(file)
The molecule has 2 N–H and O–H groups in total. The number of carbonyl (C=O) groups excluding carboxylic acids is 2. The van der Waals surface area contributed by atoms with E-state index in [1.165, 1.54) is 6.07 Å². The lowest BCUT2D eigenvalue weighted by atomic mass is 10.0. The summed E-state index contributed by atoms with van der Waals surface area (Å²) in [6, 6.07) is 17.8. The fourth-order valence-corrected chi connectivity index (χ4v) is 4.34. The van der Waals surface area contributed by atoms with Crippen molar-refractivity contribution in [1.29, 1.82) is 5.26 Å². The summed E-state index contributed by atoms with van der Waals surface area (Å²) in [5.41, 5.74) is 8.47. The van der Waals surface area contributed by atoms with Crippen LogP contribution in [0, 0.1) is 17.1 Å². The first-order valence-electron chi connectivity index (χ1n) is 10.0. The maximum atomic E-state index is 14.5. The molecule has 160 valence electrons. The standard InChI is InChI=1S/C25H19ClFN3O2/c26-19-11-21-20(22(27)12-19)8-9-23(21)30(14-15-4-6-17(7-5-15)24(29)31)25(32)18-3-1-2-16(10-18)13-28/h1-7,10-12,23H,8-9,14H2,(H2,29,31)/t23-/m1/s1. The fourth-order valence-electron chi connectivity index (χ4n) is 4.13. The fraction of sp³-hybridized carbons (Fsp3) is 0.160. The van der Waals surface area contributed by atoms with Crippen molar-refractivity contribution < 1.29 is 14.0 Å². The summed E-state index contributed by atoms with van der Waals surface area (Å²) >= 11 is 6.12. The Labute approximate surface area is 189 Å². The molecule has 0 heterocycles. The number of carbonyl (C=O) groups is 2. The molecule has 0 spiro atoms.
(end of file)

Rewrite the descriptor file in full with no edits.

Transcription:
The molecule has 2 N–H and O–H groups in total. The number of carbonyl (C=O) groups excluding carboxylic acids is 2. The van der Waals surface area contributed by atoms with E-state index in [1.165, 1.54) is 6.07 Å². The lowest BCUT2D eigenvalue weighted by atomic mass is 10.0. The summed E-state index contributed by atoms with van der Waals surface area (Å²) in [6, 6.07) is 17.8. The fourth-order valence-corrected chi connectivity index (χ4v) is 4.34. The van der Waals surface area contributed by atoms with Crippen molar-refractivity contribution in [1.29, 1.82) is 5.26 Å². The summed E-state index contributed by atoms with van der Waals surface area (Å²) in [5.41, 5.74) is 8.47. The van der Waals surface area contributed by atoms with Crippen LogP contribution in [0, 0.1) is 17.1 Å². The first-order valence-electron chi connectivity index (χ1n) is 10.0. The maximum atomic E-state index is 14.5. The molecule has 160 valence electrons. The standard InChI is InChI=1S/C25H19ClFN3O2/c26-19-11-21-20(22(27)12-19)8-9-23(21)30(14-15-4-6-17(7-5-15)24(29)31)25(32)18-3-1-2-16(10-18)13-28/h1-7,10-12,23H,8-9,14H2,(H2,29,31)/t23-/m1/s1. The fourth-order valence-electron chi connectivity index (χ4n) is 4.13. The fraction of sp³-hybridized carbons (Fsp3) is 0.160. The van der Waals surface area contributed by atoms with Crippen molar-refractivity contribution < 1.29 is 14.0 Å². The summed E-state index contributed by atoms with van der Waals surface area (Å²) >= 11 is 6.12. The Labute approximate surface area is 189 Å². The molecule has 0 heterocycles. The number of carbonyl (C=O) groups is 2. The molecule has 0 spiro atoms.